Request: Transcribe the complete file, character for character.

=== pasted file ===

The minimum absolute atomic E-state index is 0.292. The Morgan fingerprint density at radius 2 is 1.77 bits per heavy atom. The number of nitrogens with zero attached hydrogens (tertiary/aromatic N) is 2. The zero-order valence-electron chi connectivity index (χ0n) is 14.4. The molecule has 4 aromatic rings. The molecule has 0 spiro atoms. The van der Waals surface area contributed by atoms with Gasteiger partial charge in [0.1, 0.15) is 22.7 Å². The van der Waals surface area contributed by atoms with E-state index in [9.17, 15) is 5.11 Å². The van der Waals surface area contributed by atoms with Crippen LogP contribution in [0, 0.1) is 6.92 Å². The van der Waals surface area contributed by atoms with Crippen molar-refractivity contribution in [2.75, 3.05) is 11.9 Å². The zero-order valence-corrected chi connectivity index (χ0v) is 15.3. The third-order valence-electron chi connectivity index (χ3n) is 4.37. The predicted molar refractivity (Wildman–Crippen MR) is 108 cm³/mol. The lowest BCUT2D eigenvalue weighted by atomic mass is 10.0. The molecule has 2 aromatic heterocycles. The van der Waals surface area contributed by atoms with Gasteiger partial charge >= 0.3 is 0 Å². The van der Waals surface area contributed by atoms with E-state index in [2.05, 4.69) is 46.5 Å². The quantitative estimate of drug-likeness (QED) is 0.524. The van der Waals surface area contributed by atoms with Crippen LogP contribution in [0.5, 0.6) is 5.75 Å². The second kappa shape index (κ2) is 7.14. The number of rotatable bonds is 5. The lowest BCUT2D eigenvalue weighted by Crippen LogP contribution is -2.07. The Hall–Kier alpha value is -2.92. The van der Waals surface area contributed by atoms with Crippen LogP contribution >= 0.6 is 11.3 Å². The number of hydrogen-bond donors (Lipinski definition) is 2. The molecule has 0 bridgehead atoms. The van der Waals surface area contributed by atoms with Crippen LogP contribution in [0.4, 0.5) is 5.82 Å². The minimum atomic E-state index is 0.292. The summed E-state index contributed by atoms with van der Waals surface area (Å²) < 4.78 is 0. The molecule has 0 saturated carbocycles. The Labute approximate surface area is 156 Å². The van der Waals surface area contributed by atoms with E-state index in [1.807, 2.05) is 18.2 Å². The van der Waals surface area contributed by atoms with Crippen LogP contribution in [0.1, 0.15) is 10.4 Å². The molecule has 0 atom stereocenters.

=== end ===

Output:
The minimum absolute atomic E-state index is 0.292. The Morgan fingerprint density at radius 2 is 1.77 bits per heavy atom. The number of nitrogens with zero attached hydrogens (tertiary/aromatic N) is 2. The zero-order valence-electron chi connectivity index (χ0n) is 14.4. The molecule has 4 aromatic rings. The molecule has 0 spiro atoms. The van der Waals surface area contributed by atoms with Gasteiger partial charge in [0.1, 0.15) is 22.7 Å². The van der Waals surface area contributed by atoms with E-state index in [9.17, 15) is 5.11 Å². The van der Waals surface area contributed by atoms with Crippen LogP contribution in [0, 0.1) is 6.92 Å². The van der Waals surface area contributed by atoms with Crippen molar-refractivity contribution in [2.75, 3.05) is 11.9 Å². The zero-order valence-corrected chi connectivity index (χ0v) is 15.3. The third-order valence-electron chi connectivity index (χ3n) is 4.37. The predicted molar refractivity (Wildman–Crippen MR) is 108 cm³/mol. The lowest BCUT2D eigenvalue weighted by atomic mass is 10.0. The molecule has 2 aromatic heterocycles. The van der Waals surface area contributed by atoms with Gasteiger partial charge >= 0.3 is 0 Å². The van der Waals surface area contributed by atoms with E-state index in [2.05, 4.69) is 46.5 Å². The quantitative estimate of drug-likeness (QED) is 0.524. The van der Waals surface area contributed by atoms with Crippen LogP contribution in [0.5, 0.6) is 5.75 Å². The second kappa shape index (κ2) is 7.14. The number of rotatable bonds is 5. The lowest BCUT2D eigenvalue weighted by Crippen LogP contribution is -2.07. The Hall–Kier alpha value is -2.92. The van der Waals surface area contributed by atoms with Crippen LogP contribution >= 0.6 is 11.3 Å². The number of hydrogen-bond donors (Lipinski definition) is 2. The molecule has 0 bridgehead atoms. The van der Waals surface area contributed by atoms with Crippen LogP contribution in [0.4, 0.5) is 5.82 Å². The minimum atomic E-state index is 0.292. The summed E-state index contributed by atoms with van der Waals surface area (Å²) < 4.78 is 0. The molecule has 0 saturated carbocycles. The Labute approximate surface area is 156 Å². The van der Waals surface area contributed by atoms with E-state index in [1.807, 2.05) is 18.2 Å². The van der Waals surface area contributed by atoms with Crippen LogP contribution in [0.1, 0.15) is 10.4 Å². The molecule has 0 atom stereocenters.